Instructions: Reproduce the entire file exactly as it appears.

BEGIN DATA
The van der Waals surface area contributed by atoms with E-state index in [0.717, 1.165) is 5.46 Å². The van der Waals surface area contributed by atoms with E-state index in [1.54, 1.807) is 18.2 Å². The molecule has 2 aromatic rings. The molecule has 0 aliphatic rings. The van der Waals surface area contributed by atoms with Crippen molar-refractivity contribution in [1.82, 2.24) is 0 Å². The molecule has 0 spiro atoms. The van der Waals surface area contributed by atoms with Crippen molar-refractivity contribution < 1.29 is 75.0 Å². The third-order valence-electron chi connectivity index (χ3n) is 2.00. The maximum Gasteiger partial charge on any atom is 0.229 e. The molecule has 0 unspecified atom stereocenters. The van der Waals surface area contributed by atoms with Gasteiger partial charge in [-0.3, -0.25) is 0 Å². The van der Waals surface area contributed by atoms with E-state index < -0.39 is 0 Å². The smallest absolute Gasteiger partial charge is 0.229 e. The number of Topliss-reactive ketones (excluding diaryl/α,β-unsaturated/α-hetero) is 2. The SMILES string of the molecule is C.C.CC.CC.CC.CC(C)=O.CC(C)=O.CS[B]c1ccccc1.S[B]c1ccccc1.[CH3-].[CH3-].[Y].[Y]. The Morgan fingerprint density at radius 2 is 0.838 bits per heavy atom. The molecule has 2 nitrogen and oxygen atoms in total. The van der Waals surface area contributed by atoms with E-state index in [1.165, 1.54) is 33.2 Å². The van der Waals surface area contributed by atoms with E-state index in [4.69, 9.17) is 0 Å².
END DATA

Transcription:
The van der Waals surface area contributed by atoms with E-state index in [0.717, 1.165) is 5.46 Å². The van der Waals surface area contributed by atoms with E-state index in [1.54, 1.807) is 18.2 Å². The molecule has 2 aromatic rings. The molecule has 0 aliphatic rings. The van der Waals surface area contributed by atoms with Crippen molar-refractivity contribution in [1.82, 2.24) is 0 Å². The molecule has 0 spiro atoms. The van der Waals surface area contributed by atoms with Crippen molar-refractivity contribution < 1.29 is 75.0 Å². The third-order valence-electron chi connectivity index (χ3n) is 2.00. The maximum Gasteiger partial charge on any atom is 0.229 e. The molecule has 0 unspecified atom stereocenters. The van der Waals surface area contributed by atoms with Gasteiger partial charge in [-0.3, -0.25) is 0 Å². The van der Waals surface area contributed by atoms with E-state index < -0.39 is 0 Å². The smallest absolute Gasteiger partial charge is 0.229 e. The number of Topliss-reactive ketones (excluding diaryl/α,β-unsaturated/α-hetero) is 2. The SMILES string of the molecule is C.C.CC.CC.CC.CC(C)=O.CC(C)=O.CS[B]c1ccccc1.S[B]c1ccccc1.[CH3-].[CH3-].[Y].[Y]. The Morgan fingerprint density at radius 2 is 0.838 bits per heavy atom. The molecule has 2 nitrogen and oxygen atoms in total. The van der Waals surface area contributed by atoms with E-state index in [1.165, 1.54) is 33.2 Å². The van der Waals surface area contributed by atoms with E-state index in [4.69, 9.17) is 0 Å².